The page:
Lockout the key to success for many
Higher level allowed students to showcase their knowledge, but those who successfully gambled on the 1913 Lockout also had to be up to speed on land agitation.
That was the verdict of Tony Forrestal of the Teachers Union of Ireland (TUI) and Rosses Community School, Donegal.
The many students who banked on the secession of Katanga were also rewarded not only with its appearance, but with a candidate-friendly question, he said.
Sean Delap of the Institute of Education said, overall, the paper has settled down well over the last number of years
Unusually, there were two parts to the contextualisation question in the document study section, which could have worked to the student's advantage, as it gave them more scope, he added.
A very popular topic in Section 2 was the pursuit of sovereignty, while a question on the Irish economy during the interwar years was expected, as it has not come up in a few years.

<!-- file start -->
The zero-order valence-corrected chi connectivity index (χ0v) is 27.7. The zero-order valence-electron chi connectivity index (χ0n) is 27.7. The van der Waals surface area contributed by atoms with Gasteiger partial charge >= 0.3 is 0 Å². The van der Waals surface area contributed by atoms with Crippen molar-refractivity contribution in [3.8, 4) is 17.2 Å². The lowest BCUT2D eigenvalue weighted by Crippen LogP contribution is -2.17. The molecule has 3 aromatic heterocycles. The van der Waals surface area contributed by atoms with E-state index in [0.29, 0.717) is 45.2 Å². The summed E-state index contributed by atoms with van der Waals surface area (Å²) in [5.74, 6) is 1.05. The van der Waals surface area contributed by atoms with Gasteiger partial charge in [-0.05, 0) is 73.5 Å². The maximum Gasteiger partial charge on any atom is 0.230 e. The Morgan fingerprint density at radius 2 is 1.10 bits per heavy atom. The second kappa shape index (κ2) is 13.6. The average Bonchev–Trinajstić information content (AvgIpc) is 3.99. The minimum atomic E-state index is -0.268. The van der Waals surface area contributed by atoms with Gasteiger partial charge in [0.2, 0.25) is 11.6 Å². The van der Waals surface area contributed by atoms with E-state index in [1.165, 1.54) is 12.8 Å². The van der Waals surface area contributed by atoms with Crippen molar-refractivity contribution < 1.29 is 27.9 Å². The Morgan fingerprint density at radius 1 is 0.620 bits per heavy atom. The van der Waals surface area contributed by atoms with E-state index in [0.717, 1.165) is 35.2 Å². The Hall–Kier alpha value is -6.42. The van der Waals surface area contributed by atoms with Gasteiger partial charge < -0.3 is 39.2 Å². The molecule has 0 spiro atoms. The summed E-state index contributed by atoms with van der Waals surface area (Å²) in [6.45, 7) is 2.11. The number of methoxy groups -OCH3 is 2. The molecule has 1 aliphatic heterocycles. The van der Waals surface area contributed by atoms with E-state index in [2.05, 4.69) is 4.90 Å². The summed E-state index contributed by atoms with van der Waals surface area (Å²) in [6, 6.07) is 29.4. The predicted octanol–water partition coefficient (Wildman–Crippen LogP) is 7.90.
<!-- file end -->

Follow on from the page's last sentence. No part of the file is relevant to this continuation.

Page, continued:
Some students may have been expecting the Treaty to come up as a full question, but it didn't, although students still had scope to discuss it, as it could have been interwoven into the question on the fortunes of Sinn Fein.
Mr Delap described the question on politics and society in Northern Ireland as testing.
Mr Forrestal said the question on the United States and the World was probably the hardest on the paper.
At ordinary level, he said the only real problem was a US picture that "looked like a bad photocopy".